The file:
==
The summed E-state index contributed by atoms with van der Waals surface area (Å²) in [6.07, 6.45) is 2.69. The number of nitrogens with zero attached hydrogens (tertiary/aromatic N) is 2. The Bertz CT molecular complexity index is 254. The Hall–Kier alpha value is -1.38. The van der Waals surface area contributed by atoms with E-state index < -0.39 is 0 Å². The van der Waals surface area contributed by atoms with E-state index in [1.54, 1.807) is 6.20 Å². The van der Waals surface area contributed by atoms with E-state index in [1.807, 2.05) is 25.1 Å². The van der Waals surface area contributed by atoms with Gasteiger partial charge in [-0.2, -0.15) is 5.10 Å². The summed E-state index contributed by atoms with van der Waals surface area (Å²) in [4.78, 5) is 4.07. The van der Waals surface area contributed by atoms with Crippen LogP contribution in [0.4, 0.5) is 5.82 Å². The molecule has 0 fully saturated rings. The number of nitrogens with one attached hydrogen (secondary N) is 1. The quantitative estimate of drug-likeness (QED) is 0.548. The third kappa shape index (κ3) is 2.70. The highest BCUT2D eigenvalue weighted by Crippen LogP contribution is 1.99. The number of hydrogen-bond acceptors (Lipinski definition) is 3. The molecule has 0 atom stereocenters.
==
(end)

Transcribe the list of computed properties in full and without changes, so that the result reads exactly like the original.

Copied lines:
The summed E-state index contributed by atoms with van der Waals surface area (Å²) in [6.07, 6.45) is 2.69. The number of nitrogens with zero attached hydrogens (tertiary/aromatic N) is 2. The Bertz CT molecular complexity index is 254. The Hall–Kier alpha value is -1.38. The van der Waals surface area contributed by atoms with E-state index < -0.39 is 0 Å². The van der Waals surface area contributed by atoms with E-state index in [1.54, 1.807) is 6.20 Å². The van der Waals surface area contributed by atoms with E-state index in [1.807, 2.05) is 25.1 Å². The van der Waals surface area contributed by atoms with Gasteiger partial charge in [-0.2, -0.15) is 5.10 Å². The summed E-state index contributed by atoms with van der Waals surface area (Å²) in [4.78, 5) is 4.07. The van der Waals surface area contributed by atoms with Crippen LogP contribution in [0.4, 0.5) is 5.82 Å². The molecule has 0 fully saturated rings. The number of nitrogens with one attached hydrogen (secondary N) is 1. The quantitative estimate of drug-likeness (QED) is 0.548. The third kappa shape index (κ3) is 2.70. The highest BCUT2D eigenvalue weighted by Crippen LogP contribution is 1.99. The number of hydrogen-bond acceptors (Lipinski definition) is 3. The molecule has 0 atom stereocenters.